Editor’s letter: the trouble with mistaken identity

Posted on 21 June 2017

We live on the second most polluted continent on Earth. Here’s what you can do about it, writes our editor, Sonya Schoeman.

When British comedian Ricky Gervais was little, his older siblings used to take him to the forest, where he loved to get knee-deep and investigative with nature. One particular day he was especially thrilled to find a discarded snakeskin, and like any little brother worth his salt began chasing his older sister with it. To his utter delight, she was revolted. ‘Put it down, it’s got germs!’ she said, and ‘You’re not coming in the car with that!’ Years later, wanting to get one up on her in front of his teenage mates, he began teasing her about it, when she shot back: ‘You do know it was a used condom, don’t you?’There are many morals to this story besides ‘always assume your siblings have more dirt on you than you on them’. Another is that Earth makes a poor bin for rubbish, leading to many instances of mistaken identity. Heard about whales confusing clear plastic packets for jellyfish, for example?

According to Dr Tony Ribbink from the Sustainable Seas Trust (SST), Africa is the second-most polluted continent in the world (number one: Asia, especially Southeast Asia) and something needs to be done about it. This is why SST is organising the first-ever African Marine Waste Conference in Port Elizabeth this July. It’s a first attempt to get the 38 African coastal and island states to find solutions to these waste management challenges.

There are many ‘what can be done?’ conversations to be had around this, ranging from government action and legislation to personal responsibility. Civic action is one within our control and so there’s an opportunity to throw one’s hat over the wall, here, and see what we, as South Africans, can do to alleviate the situation. Kenya has just become the latest country to ban plastic bags (Rwanda did so back in 2008). Should we motivate to bring about such a thing for South Africa, for instance?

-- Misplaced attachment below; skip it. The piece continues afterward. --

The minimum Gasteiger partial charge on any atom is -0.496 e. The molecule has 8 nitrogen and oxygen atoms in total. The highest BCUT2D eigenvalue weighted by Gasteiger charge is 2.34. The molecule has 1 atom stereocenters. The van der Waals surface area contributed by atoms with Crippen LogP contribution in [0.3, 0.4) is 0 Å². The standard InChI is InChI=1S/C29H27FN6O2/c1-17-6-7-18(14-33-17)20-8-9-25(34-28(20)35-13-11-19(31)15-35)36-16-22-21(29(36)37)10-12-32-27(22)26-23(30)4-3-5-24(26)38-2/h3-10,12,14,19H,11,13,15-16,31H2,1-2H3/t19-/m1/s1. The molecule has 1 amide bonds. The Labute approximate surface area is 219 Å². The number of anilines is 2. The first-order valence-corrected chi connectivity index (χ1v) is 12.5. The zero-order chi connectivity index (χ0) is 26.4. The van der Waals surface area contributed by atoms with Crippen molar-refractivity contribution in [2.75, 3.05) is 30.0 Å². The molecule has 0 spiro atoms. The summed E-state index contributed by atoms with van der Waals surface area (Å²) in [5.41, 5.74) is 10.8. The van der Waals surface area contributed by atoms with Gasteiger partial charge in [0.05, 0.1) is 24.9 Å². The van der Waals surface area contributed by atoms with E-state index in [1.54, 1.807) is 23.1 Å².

We’re partnering with SST to see what we, the public, can bring to the party. Keen to put forward an idea? Keep an eye on our social media platforms and join in the conversation. We’ll be collecting the good ideas, giving our own suggestions, and keeping you informed about this initiative.

Enjoy this issue.


4 things to look out for in the July issue

KZN Midlands
Our cover story this month is the gorgeous KZN Midlands. We sent our professional reviewer there to find 15 top spots for a cosy winter break. See page 42.

Virunga National Park
I can always tell a good story by whether it makes me want to start saving, and Scott Ramsay made this destination come alive for me. It’ll cost, but this is ultimate wish-list stuff. Read his story on page 76.

Budget Challenge
We set two families a challenge: to find a weekend getaway outside of Durban for R3000. Impressively, they took their budgets seriously and still had fun (page 68).

Look out for the good-value star
Each Getaway issue has several inexpensive accommodation options, places to stay for under R550 per person (some for less) and that we think offer good value.


This month’s contributors

Angel Campey– New York, page 94
Angel is a South African stand-up comedian who spent most of 2016 performing in New York, with a short stint in Montreal and Hong Kong. After a successful initial tour of NYC’s underground clubs, Angel was invited back to some of the most prestigious comedy clubs in the world, where she spent the summer performing by night and sightseeing by day. She shares some of her favourite outings with us.

Africa Melane– New York, page 94
When he’s not filling the airwaves with his deep and distinctive voice on Cape Talk’s Weekend Breakfast Show, Africa loves to travel and there’s no place better place for him than the Big Apple. Here he revels in an abundance of three loves: different types of food, museums and jazz. Read about his favourite haunts in this cosmopolitan city.

Taweni Gondwe Xaba– KZN Weekends Away, page 68
Taweni’s heart and head continue to debate her preference between the ocean and bush aspects of her new home province, KwaZulu-Natal. She chose the latter when we challenged her to a family weekend away on a budget – and discovered a new favourite. ‘If I could go anywhere alone for a quiet weekend right now, it would be to The George Hotel in Eshowe. I would spend a quarter of my time in its gorgeous, romantic library and the rest in the Dlinza Forest, which is possibly the most beautiful hike I’ve done in years.

Obie Oberholzer– Morocco, page 62
A photographer who needs no introduction, Obie has regular bouts of extreme wanderlust, a large percentage of diesel and dust in his head, and more horizons in his heart than money in the bank. He has just returned from a month-long journey across the Nullarbor Plains in southern Australia.‘I follow my photographic roads like Elvis sang: “You’ve gotta follow that dream, wherever that dream may lead you…”


This story originally appeared in the July 2017 issue of Getaway magazine.

Get this issue →

Our July issue features the best places to stay in the Midlands, budget family breaks in Durban, and the best (and mostly free) things you have to do in New York.


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